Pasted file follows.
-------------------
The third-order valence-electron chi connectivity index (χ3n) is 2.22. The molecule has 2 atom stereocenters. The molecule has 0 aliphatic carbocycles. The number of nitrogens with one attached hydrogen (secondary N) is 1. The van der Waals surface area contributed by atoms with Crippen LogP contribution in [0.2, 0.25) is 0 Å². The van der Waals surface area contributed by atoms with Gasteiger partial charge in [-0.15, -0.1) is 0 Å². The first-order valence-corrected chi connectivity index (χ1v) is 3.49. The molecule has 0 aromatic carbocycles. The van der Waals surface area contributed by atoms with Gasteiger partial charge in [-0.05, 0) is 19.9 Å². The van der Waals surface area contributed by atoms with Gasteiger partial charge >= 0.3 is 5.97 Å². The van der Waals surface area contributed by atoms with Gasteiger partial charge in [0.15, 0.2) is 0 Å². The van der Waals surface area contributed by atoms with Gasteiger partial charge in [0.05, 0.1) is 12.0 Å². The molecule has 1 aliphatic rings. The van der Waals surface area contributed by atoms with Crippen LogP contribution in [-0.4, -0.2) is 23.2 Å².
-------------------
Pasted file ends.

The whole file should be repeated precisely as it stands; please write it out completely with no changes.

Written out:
The third-order valence-electron chi connectivity index (χ3n) is 2.22. The molecule has 2 atom stereocenters. The molecule has 0 aliphatic carbocycles. The number of nitrogens with one attached hydrogen (secondary N) is 1. The van der Waals surface area contributed by atoms with Crippen LogP contribution in [0.2, 0.25) is 0 Å². The van der Waals surface area contributed by atoms with Gasteiger partial charge in [-0.15, -0.1) is 0 Å². The first-order valence-corrected chi connectivity index (χ1v) is 3.49. The molecule has 0 aromatic carbocycles. The van der Waals surface area contributed by atoms with Gasteiger partial charge in [-0.05, 0) is 19.9 Å². The van der Waals surface area contributed by atoms with Gasteiger partial charge >= 0.3 is 5.97 Å². The van der Waals surface area contributed by atoms with Gasteiger partial charge in [0.15, 0.2) is 0 Å². The van der Waals surface area contributed by atoms with Gasteiger partial charge in [0.05, 0.1) is 12.0 Å². The molecule has 1 aliphatic rings. The van der Waals surface area contributed by atoms with Crippen LogP contribution in [-0.4, -0.2) is 23.2 Å².